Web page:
For a mere $12, you can go up Bobby Cox's nose and pick your way out.
The face of the Atlanta Braves' manager, carved into a corn maze on a farm in McDonough, Ga., just south of Atlanta, will be open to the public beginning Saturday.
"You can get lost in his nose," said Jake Carter of Southern Belle Farms. "There are a lot of little places in his face you can get lost in."
The seven-acre maze pays tribute to baseball's longest-tenured manager, who plans to retire after this season. Cox led the Braves to a World Series championship in 1995 and holds Major League Baseball's record with 157 ejections.
Rookies can start with the kiddie entrance. The intermediate maze is like being in the minors. Then there's The Show -- the advanced maze.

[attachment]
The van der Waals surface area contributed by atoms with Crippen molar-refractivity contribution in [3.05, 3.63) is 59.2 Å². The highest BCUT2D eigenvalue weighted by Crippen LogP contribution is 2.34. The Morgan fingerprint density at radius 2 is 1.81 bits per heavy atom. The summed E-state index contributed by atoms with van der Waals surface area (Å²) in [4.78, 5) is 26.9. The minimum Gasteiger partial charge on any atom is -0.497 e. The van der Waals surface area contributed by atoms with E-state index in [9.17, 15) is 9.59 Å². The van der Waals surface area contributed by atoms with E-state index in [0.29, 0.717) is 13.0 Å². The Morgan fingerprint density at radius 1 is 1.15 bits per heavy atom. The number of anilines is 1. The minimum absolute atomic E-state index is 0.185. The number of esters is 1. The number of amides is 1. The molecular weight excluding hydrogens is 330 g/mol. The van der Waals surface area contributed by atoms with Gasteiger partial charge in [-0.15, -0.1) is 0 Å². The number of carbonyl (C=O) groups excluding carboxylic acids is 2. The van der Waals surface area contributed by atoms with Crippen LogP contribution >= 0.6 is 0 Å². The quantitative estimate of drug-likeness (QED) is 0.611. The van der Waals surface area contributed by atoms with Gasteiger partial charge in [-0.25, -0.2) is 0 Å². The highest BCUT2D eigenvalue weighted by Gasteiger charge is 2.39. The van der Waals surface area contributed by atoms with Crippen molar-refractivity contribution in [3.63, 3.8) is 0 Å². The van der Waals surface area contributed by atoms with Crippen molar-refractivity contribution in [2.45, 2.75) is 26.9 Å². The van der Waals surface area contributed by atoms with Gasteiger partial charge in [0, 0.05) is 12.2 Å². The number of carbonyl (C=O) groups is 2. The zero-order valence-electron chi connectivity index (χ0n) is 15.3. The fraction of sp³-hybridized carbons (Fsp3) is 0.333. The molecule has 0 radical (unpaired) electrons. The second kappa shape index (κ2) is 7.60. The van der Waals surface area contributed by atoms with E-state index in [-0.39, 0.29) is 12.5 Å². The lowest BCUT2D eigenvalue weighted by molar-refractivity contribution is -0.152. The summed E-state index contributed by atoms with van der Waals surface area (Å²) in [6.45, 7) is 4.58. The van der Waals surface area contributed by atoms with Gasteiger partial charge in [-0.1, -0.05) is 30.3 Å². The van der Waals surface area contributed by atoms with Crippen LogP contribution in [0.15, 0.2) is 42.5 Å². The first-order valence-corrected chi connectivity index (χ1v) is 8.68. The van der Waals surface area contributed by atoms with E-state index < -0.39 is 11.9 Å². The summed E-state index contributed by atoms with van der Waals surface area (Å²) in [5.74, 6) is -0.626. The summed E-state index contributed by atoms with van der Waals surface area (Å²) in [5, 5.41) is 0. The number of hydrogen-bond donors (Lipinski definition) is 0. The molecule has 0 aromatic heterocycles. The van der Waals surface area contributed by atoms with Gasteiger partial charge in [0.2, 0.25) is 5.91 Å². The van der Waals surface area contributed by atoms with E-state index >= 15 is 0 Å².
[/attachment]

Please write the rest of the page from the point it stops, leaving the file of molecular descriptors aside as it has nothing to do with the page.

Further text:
"You can choose on his face which way you want to go," said Carter, whose sports highlight before now was serving as long snapper for the University of Georgia's 2002 Sugar Bowl team.
While the Braves, who as of Wednesday afternoon were 2½ games behind Philadelphia in the National League East, look for a way into the division playoffs, the farm hopes fans will take part in a corny commemoration also inspired, in part, by "Field of Dreams."
As the corn grew this summer, Southern Belle farmers -- including Jake's dad, Jimmy Carter (no relation to the former president) -- looked out in the moonlight and hoped that if they built it &
"Teenagers will come," Carter said. "They get in trouble throwing ears of corn and just being teenagers."
And that's when the agricultural visage of Bobby Cox holds sway.
"For safety reasons," Carter said, "You can get ejected."